Rogers County CARES Act spending: a breakdown

Rogers County commissioners have committed to spending more than $4 million in federal funds for expenses related to the COVID-19 pandemic.

More than half the money will be used to renovate the Rogers County Jail. The remaining money, nearly $2 million, will go to other agencies in the county for various pandemic-related expenses, according to county records.

In early August, the state of Oklahoma announced that more than $250 million would be available to cities and counties through the federal government's CARES Act Coronavirus Relief Funds. States are in charge of distributing the money, and state officials created a formula based on population. Rogers County will be eligible to receive $4.24 million in reimbursements for pandemic-related expenses. The city of Claremore is eligible for $1.45 million.

County commissioners held a series of special public meetings to determine the biggest priorities for the money. During that process, agencies explained their needs, and the jail became a top priority because of the danger to inmates and staff that COVID-19 presents in confined spaces, Rogers County Board of Commissioners Chairman Ron Burrows said.

"Once you have (COVID-19) positive inmates, it just spreads like crazy," Burrows said. "This remodel will allow us to add more bed space and create some isolation opportunities."

Jail renovation will be done in phases, Burrows said, and will cost more than the Coronavirus Relief Funds the county has allocated for the project. Phase 1 will be about $1.6 million, and will remodel the inmate booking area. Phase 2 will cost $1.5 million and will convert the jail's lobby and some office areas into additional bed space.

The county plans to use about $2.4 million of the federal funds to pay for the jail project. The remaining amount -- about $670,000 -- could be paid through use taxes, said Burrows, who represents District 3. He said use taxes would be no additional tax on residents, because they're charged on goods coming from outside Rogers County.

"Our use tax collections have been healthy," said Burrows.

Construction work on the jail is expected to begin in October, Burrows said. The county is considering additional work after the first two phases, which could increase the cost to $3.7 million.

The courthouse, the sheriff's office, emergency management, the health department and the election board will be among the recipients of about $1.8 million in federal funding the county is allocating.

A project that needed immediate attention was remodeling the election board, Burrows said. The election board, 415 W. 1st St., will have more visitors as the Nov. 3 election approaches. The county wanted to help "staff and volunteers and voters coming in so they will be in a safe environment," Burrows said. 

He said one of the goals was a "no-touch environment." With that in mind, two sliding doors will be installed at the entrance and exit. Burrows said the entire front of the building would change, and in that process, the county would address a compliance issue related to the Americans with Disabilities Act.

The election board renovations will cost about $185,000. The election board also will receive an additional $13,000 for other expenses, including $2,800 for hand sanitizer.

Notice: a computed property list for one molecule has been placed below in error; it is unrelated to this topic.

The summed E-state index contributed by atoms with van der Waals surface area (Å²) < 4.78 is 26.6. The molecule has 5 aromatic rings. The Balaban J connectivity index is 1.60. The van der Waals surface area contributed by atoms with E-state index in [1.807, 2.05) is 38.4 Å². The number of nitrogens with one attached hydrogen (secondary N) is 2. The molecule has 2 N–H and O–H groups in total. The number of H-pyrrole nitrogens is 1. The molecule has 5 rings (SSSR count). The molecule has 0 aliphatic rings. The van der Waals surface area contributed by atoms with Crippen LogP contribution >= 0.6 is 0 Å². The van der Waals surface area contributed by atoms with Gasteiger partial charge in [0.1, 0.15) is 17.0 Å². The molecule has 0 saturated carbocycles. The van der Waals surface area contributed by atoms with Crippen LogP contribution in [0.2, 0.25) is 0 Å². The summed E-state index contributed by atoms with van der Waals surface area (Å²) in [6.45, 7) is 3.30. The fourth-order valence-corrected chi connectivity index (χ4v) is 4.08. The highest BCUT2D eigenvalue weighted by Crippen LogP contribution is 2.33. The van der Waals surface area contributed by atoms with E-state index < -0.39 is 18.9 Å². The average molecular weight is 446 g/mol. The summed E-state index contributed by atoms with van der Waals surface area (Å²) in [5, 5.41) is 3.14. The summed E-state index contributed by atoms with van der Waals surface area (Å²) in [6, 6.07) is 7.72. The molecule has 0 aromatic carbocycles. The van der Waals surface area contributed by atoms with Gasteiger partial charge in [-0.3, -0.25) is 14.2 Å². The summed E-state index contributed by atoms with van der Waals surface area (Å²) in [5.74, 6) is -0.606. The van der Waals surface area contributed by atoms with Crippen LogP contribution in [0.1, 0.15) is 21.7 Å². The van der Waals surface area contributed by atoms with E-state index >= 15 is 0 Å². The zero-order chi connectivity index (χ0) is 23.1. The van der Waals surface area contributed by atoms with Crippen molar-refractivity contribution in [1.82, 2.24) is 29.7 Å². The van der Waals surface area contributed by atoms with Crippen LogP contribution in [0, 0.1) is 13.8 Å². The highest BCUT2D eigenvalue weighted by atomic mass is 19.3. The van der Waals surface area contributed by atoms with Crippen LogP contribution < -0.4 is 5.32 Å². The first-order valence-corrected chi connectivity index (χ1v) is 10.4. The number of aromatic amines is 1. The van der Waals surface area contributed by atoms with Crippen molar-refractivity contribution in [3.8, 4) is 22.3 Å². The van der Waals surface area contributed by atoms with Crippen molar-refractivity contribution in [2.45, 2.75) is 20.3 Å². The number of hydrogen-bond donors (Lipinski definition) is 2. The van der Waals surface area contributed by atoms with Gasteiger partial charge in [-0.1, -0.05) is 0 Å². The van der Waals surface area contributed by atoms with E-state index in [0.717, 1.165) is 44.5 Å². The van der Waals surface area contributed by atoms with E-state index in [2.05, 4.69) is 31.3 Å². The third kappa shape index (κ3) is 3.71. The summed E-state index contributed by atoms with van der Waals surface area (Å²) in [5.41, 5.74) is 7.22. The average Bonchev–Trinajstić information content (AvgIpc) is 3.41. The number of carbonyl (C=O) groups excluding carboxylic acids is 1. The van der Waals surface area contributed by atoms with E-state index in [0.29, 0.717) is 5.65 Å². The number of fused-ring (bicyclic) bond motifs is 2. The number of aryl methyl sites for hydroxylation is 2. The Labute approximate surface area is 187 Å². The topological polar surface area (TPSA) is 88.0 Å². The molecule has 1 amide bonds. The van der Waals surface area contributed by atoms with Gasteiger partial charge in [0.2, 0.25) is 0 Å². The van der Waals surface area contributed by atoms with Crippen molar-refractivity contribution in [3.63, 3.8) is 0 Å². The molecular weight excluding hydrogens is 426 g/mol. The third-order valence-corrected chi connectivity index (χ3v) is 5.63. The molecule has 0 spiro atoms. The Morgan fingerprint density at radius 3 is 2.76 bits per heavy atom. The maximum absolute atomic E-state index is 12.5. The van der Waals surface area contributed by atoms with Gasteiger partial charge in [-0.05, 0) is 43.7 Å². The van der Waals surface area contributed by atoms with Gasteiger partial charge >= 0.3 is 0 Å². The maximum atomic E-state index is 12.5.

Among the county allocations is $470,000 for a communications tower in Chelsea. A few years ago, Burrows said, the county spent $3.5 million on radios to help connect agencies in different towns in the county. Burrows said there is a weak signal in the northern part of Rogers County that kept first responders or law enforcement from communicating effectively.

He said the pandemic made it “blatantly clear” the situation had to be addressed as officers, fire departments or medical responders were arriving to scenes without knowing if someone has symptoms or tested positive for COVID-19.

“This radio system has to be in place to safeguard our law enforcement and first responders,” Burrows said.

County commissioners identified spending priorities during special meetings. Regularly scheduled meetings included updates on COVID-19, but special meetings to address spending priorities became necessary because of the time they required, Burrows said.

"They ran sometimes as long as our Monday meeting, or longer, because of the discussion on what the needs were," Burrows said. "It gave us an opportunity to focus in just on CARES Act money."

Burrows said spending guidelines are strict, and the money must be used on projects that wouldn't have occurred in the absence of the pandemic. He said expenditures would be audited by the federal government -- the provider of the funds -- and the state government -- the distributor of the funds.

The reimbursement process is time-consuming, and Burrows says he believes some funds may go unclaimed.

"Smaller towns and cities don't have the resources to commit to that," Burrows said, noting that the portal to upload documents for reimbursements closes at the end of October.

At that point, the state could face a decision on what to do with unclaimed funds. Federal regulations allow states to claim Coronavirus Relief Funds for costs incurred by Dec. 30. The remainder of the money must be returned.

Oklahoma's formula provided $77.08 per person in cities and counties. Population data was from 2019 census estimates, and counties' allocations were based on residents living in unincorporated areas. Rogers County's allocation was based on a population of 55,064 residents. The city of Claremore's allotment was based on a population of 18,743.

Burrows compared it to grant funding, and said it would be "the most heavily audited grant in the history of grants, because there's so much money."

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